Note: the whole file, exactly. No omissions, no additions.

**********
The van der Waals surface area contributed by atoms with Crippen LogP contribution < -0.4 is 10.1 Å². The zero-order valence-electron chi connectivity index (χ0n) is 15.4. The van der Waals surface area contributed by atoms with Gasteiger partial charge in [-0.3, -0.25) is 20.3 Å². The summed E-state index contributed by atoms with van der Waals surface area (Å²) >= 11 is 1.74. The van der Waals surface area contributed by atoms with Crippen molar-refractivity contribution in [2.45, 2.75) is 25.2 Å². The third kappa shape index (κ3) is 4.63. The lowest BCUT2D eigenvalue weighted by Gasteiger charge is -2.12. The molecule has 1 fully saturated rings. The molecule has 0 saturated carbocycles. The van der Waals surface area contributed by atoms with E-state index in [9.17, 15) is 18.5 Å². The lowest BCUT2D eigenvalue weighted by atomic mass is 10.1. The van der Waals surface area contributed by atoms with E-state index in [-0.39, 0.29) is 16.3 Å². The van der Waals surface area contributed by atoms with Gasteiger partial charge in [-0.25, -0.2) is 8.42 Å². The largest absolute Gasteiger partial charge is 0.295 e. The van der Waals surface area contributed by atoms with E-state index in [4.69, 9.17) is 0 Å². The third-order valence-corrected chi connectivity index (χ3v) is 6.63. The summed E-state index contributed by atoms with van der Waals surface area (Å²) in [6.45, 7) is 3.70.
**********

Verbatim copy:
The van der Waals surface area contributed by atoms with Crippen LogP contribution < -0.4 is 10.1 Å². The zero-order valence-electron chi connectivity index (χ0n) is 15.4. The van der Waals surface area contributed by atoms with Gasteiger partial charge in [-0.3, -0.25) is 20.3 Å². The summed E-state index contributed by atoms with van der Waals surface area (Å²) >= 11 is 1.74. The van der Waals surface area contributed by atoms with Crippen molar-refractivity contribution in [2.45, 2.75) is 25.2 Å². The third kappa shape index (κ3) is 4.63. The lowest BCUT2D eigenvalue weighted by Gasteiger charge is -2.12. The molecule has 1 fully saturated rings. The molecule has 0 saturated carbocycles. The van der Waals surface area contributed by atoms with E-state index in [9.17, 15) is 18.5 Å². The lowest BCUT2D eigenvalue weighted by atomic mass is 10.1. The van der Waals surface area contributed by atoms with E-state index in [-0.39, 0.29) is 16.3 Å². The van der Waals surface area contributed by atoms with Gasteiger partial charge in [-0.25, -0.2) is 8.42 Å². The largest absolute Gasteiger partial charge is 0.295 e. The van der Waals surface area contributed by atoms with E-state index in [4.69, 9.17) is 0 Å². The third-order valence-corrected chi connectivity index (χ3v) is 6.63. The summed E-state index contributed by atoms with van der Waals surface area (Å²) in [6.45, 7) is 3.70.